“Neither do I,” she agreed. “He’s not the same man who was here the last time we came. How long ago was it?”
“More than a year,” he shrugged, glancing up when he saw the barmaid headed in their direction. “We stayed here on our way to Tretegor last September.”
“It’s odd that it’s so quiet.”
He agreed with a nod and turned his attention to the young woman coming their way.
The barmaid was a homely girl, not ugly—he’d definitely seen worse—but she wasn’t exactly what he’d consider attractive enough to leave the lantern burning at bedside. “What can I get you?”
“Food,” Nyannah spoke up. “Roasted chicken and potatoes for both of us, if you have it. And red wine for the gentleman.”
“What? You’re not drinking?” he asked.
“I don’t feel like it tonight.”
“Well I do,” he declared, turning his attention back to the barmaid. “Bring her wine anyway. If she doesn’t drink it, it won’t go to waste, believe me.”
As the homely girl walked away, leaving them alone at their table, he watched Nyannah withdraw her hand from her aching lower back and drop it quietly atop the table. The bracelets on her left arm jangled, the ruby ring on her index finger flashing as it caught the light from the overhead chandelier. She didn’t even notice he was watching her, as she’d grown instantly distant again when she brought her arm up and rested her chin in her hand, staring off toward the door.
He was starting to take it personally. Reaching across the table, he absently tucked a lock of hair behind her ear and tilted his head in earnest when she turned in to look at him.
“What?” she asked. “Why are you looking at me that way?”
“Oh, I don’t know. I suppose I’m still wondering where you are because you’re certainly not here with me in this fine establishment. In fact, I’ve hardly seen you all day. Where, oh where, has my little love gone?”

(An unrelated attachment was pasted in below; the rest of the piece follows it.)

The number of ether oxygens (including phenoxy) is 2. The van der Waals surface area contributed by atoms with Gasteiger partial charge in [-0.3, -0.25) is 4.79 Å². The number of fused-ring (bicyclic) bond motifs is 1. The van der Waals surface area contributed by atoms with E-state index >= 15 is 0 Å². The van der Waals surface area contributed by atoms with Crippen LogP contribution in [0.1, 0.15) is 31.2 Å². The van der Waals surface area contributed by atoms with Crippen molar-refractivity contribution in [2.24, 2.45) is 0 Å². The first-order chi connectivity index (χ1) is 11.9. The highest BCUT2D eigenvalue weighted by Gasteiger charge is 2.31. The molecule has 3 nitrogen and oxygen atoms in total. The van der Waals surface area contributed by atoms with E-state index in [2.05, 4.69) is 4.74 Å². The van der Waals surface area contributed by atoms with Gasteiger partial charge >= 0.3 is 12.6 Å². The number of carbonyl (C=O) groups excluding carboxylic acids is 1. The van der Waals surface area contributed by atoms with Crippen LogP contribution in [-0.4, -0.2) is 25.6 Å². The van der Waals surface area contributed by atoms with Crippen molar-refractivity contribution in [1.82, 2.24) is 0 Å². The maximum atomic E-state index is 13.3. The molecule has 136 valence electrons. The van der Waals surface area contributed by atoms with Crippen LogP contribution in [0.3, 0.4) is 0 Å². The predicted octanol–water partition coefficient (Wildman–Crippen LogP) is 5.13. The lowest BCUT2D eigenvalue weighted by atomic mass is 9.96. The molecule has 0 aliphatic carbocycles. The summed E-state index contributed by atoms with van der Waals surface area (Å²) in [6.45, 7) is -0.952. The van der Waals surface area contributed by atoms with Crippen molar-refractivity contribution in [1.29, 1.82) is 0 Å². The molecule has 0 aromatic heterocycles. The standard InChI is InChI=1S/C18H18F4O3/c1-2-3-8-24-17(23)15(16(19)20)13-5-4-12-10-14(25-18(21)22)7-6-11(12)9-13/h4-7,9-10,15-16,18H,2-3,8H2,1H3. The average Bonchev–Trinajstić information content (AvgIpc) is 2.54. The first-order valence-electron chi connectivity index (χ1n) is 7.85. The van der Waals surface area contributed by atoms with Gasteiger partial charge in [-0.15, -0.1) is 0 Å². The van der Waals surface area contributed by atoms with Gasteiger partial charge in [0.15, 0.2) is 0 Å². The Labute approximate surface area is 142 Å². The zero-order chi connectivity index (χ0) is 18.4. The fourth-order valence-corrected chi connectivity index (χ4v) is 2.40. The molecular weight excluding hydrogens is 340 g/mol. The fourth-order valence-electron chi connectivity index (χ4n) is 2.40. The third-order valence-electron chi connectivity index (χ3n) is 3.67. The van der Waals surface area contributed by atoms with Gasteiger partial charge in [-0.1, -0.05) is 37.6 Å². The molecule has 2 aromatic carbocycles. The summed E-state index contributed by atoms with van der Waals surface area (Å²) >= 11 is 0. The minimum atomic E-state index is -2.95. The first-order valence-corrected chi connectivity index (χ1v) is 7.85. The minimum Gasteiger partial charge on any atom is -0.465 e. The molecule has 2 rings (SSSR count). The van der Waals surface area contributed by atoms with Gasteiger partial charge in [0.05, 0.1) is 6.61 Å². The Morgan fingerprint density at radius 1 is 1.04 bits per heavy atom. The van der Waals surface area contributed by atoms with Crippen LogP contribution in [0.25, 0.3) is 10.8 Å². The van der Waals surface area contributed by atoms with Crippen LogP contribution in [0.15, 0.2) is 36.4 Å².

“I’m hungry,” she defended. “I’ve had nothing to eat but hard bread and cheese for days.”
“So you’re only hungry? There’s not something else bothering you? Something that should worry me?”
She lifted her arm and curled fingers around the wrist of his hand, which was still touching her flushed cheeks. “I told you it’s nothing.”
“And yet you forget how very clever a man I am, one who knows when nothing really means something and a woman’s simply employing it to try and throw me off her briar-entangled, emotional trail.”
“You are very clever, my love,” she smiled, but that smile did not reach all the way to her eyes, and therefore was only meant to appease him and nothing more. “I’m tired,” she insisted, “and hungry. A good meal and a bath will do wonders for my mood. I’m sure of it.”
“Maybe.” But he wasn’t convinced.
They ate when the food came, and Dandelion drank both cups of wine, his and hers, and ordered them two more, which made her roll her eyes at him, but he pretended not to notice. She left him alone while he was downing the third cup, to bathe she said, so he took a fifth cup of wine with him to the bath almost an hour later.